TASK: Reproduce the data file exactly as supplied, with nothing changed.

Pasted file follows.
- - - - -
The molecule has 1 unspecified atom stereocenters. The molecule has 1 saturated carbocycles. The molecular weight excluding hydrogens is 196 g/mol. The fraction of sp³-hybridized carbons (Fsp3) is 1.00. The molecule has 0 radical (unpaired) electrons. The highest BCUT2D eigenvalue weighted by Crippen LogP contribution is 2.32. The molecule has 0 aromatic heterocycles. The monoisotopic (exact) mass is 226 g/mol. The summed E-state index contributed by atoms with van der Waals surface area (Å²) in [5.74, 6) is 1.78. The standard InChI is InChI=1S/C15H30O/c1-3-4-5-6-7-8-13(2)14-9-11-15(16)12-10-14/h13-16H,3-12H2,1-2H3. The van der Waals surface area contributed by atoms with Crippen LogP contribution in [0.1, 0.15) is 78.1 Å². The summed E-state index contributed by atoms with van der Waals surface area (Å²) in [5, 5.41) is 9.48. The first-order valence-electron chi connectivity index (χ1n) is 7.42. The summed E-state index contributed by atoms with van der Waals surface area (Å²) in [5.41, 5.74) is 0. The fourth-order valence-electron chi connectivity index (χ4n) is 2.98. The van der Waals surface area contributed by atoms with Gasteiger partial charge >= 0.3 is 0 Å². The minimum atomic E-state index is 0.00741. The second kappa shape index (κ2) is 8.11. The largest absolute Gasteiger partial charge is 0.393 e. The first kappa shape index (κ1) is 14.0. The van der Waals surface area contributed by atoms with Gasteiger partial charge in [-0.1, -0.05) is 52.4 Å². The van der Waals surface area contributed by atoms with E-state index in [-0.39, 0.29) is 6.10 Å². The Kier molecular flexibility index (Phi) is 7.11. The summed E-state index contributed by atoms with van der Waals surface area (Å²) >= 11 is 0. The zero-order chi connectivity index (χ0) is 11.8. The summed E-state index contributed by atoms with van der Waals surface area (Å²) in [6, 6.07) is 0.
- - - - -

The molecule has 1 unspecified atom stereocenters. The molecule has 1 saturated carbocycles. The molecular weight excluding hydrogens is 196 g/mol. The fraction of sp³-hybridized carbons (Fsp3) is 1.00. The molecule has 0 radical (unpaired) electrons. The highest BCUT2D eigenvalue weighted by Crippen LogP contribution is 2.32. The molecule has 0 aromatic heterocycles. The monoisotopic (exact) mass is 226 g/mol. The summed E-state index contributed by atoms with van der Waals surface area (Å²) in [5.74, 6) is 1.78. The standard InChI is InChI=1S/C15H30O/c1-3-4-5-6-7-8-13(2)14-9-11-15(16)12-10-14/h13-16H,3-12H2,1-2H3. The van der Waals surface area contributed by atoms with Crippen LogP contribution in [0.1, 0.15) is 78.1 Å². The summed E-state index contributed by atoms with van der Waals surface area (Å²) in [5, 5.41) is 9.48. The first-order valence-electron chi connectivity index (χ1n) is 7.42. The summed E-state index contributed by atoms with van der Waals surface area (Å²) in [5.41, 5.74) is 0. The fourth-order valence-electron chi connectivity index (χ4n) is 2.98. The van der Waals surface area contributed by atoms with Gasteiger partial charge >= 0.3 is 0 Å². The minimum atomic E-state index is 0.00741. The second kappa shape index (κ2) is 8.11. The largest absolute Gasteiger partial charge is 0.393 e. The first kappa shape index (κ1) is 14.0. The van der Waals surface area contributed by atoms with Gasteiger partial charge in [-0.1, -0.05) is 52.4 Å². The van der Waals surface area contributed by atoms with E-state index in [-0.39, 0.29) is 6.10 Å². The Kier molecular flexibility index (Phi) is 7.11. The summed E-state index contributed by atoms with van der Waals surface area (Å²) >= 11 is 0. The zero-order chi connectivity index (χ0) is 11.8. The summed E-state index contributed by atoms with van der Waals surface area (Å²) in [6, 6.07) is 0.